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Aug 14, 2014 3:38 PMPublication: The Southampton Press

Demolition Underway on Historic Concer House In Southampton Village

Aug 20, 2014 9:44 AM

Demolition has begun on the historic Pyrrhus Concer homestead on Pond Lane in Southampton Village.

Although pieces of the home across from Lake Agawam are being preserved by village officials, large chunks of the house were visibly missing on Thursday afternoon, August 14.

This week, Mayor Mark Epley confirmed that the original portion of the house still stands, but he said that additions made over the years were demolished last week. Now, preservationists are going in and carefully deconstructing the oldest part of the house; the pieces will be stored in a secure location before being reassembled by the village on another property.

“We are talking about very important components to that building,” Mr. Epley said. “It is a job disassembling it by hand, which is time-consuming and fragile work. Everything has been properly marked and identified, and they are taking it apart piece by piece.”

Born a slave in 1814, Mr. Concer was later freed and went on several whaling expeditions, most notably when he was part of a crew that saved stranded Japanese sailors and returned them to their country, becoming one of the first Americans, and one of the first black men, to visit then-restricted Japan.

The house has been at the center of controversy since last September, when the Architectural Review Board hosted its first public hearing on a proposal by the property’s new owners to demolish the house and replace it with a new, larger one. Demolition opponents said the house is an integral part of African-American history on the East End, while others said that additions made in the 1920s leave questions about the dwelling’s historical integrity.

Opponents of the proposal said the property would not be in jeopardy if it had been included in past historical references—and noted that information related to African-American history, particularly where property ownership and residency are concerned, was often left out of such records. At the time of the public hearing, the ARB denied the application to demolish the structure, after which the owners filed a $10 million notice of claim against the village.

According to the settlement of that claim, which was filed with the State Supreme Court on May 21, the ARB had to immediately grant a certificate of appropriateness to demolish the structure, which it has already done. As a condition of the certificate, the village or a designated party had 60 days to investigate the house and remove anything believed to have been put there prior to 1890.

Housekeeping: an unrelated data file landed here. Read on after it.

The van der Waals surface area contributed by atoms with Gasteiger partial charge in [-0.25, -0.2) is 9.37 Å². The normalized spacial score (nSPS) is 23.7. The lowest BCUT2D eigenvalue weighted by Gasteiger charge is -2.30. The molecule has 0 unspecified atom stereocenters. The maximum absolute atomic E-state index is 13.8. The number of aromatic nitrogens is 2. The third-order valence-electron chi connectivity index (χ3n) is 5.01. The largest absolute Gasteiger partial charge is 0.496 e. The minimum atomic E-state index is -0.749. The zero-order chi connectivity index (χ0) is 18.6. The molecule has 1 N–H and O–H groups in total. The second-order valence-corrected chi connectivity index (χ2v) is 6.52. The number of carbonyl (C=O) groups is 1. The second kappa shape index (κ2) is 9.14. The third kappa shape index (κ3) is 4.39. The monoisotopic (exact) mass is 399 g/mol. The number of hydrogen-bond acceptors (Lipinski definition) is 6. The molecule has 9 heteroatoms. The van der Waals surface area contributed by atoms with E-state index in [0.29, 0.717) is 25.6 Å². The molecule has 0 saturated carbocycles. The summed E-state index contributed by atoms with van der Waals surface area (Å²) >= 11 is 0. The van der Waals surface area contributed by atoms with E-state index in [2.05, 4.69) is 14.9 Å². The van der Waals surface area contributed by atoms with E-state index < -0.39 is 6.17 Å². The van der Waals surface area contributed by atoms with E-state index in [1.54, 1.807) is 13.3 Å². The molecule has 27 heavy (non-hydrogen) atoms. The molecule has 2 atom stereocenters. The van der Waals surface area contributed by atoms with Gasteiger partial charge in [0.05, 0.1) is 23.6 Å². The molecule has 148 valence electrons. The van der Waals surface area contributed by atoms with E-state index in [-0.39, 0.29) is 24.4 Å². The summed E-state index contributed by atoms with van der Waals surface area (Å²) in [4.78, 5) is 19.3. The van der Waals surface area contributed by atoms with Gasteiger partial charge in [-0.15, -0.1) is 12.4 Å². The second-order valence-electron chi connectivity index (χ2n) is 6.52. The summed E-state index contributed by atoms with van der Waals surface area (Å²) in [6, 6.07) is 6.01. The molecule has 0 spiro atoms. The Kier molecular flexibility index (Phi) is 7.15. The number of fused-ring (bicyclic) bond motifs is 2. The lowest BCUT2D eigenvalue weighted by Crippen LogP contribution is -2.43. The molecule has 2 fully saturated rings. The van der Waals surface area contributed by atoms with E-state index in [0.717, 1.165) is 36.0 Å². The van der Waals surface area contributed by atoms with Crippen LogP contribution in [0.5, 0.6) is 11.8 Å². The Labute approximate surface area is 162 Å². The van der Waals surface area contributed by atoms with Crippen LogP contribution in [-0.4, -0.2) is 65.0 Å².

The house is being cleared to make way for a new, single-family, two-story home. A marker honoring the legacy of Mr. Concer will be placed on the property.

Originally, the village planned to store pieces of the house at the Southampton Historical Museum, but this week Mr. Epley said plans have shifted such that they are likely to be stored at the African-American Museum of the East End, which is also in the village. While nothing is finalized, the mayor said he has had preliminary meetings with the museum and that the village has looked at several locations where the house might be reassembled, although a spot has not yet been chosen.

This week, an advocate for preserving the Concer house, Georgette Grier-Key, who is director and chief curator of the Eastville Community Historical Society and president of the Association of Suffolk County Historical Societies, said she was sad the house is going, and that it is a piece of history the African-American community will never fully be able to recover.

While Ms. Grier-Key said she is appreciative of the effort to preserve and rebuild the core structure, she also said there was no transparency in the processes of applying for demolition or the lawsuit, with the African-American community paying the price.

“I am deeply saddened by looking at the structure coming down,” she said in an email this week. “To me, it’s symbolic of lost history that I often come across, that it’s gone forever.

“Equally important was the fact that once again, the perspective and inclusion of a African-American presence in preserving and documentation was null and void,” she continued. “This is a bittersweet response to a missed opportunity, and I have mixed feelings, because I know that artifacts are being preserved. But, again, I cannot be totally grateful, because on Long Island, and throughout the country, African-Americans aren’t given the opportunity to tell their own story.”

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great site and well written post..... thanks from man and van london
By JoaoFaria (2), London, United Kingdom on Aug 14, 14 5:34 PM
Black history nor culture is not important. The black community is marginalized at all levels. Witness what is going on in Ferguson.
By TaximanLindsey (3), Keene, New Hampshire on Aug 14, 14 5:56 PM
This is disgusting. The village handled it badly from start to finish, from long ago to today. The owners knew well what they had bought. They just didn't care. They are only focused on the almighty dollar.
By oystercatcher (126), southampton on Aug 15, 14 12:09 PM
The property had no restrictions on it when the owners bought it. The Village illegally tried to put restrictions on it ex post facto and lost.

While the property was once owned by Mr. Concer, the the structure on it post dated his passing. IE he never lived in that house.

Should we commemorate and celebrate Mr. Concer? Absolutely. Not only an historical marker in front of the proprerty, but an even larger monument across the street in Agawam Park telling hos whole story.
By smacw (240), New York on Aug 16, 14 11:42 AM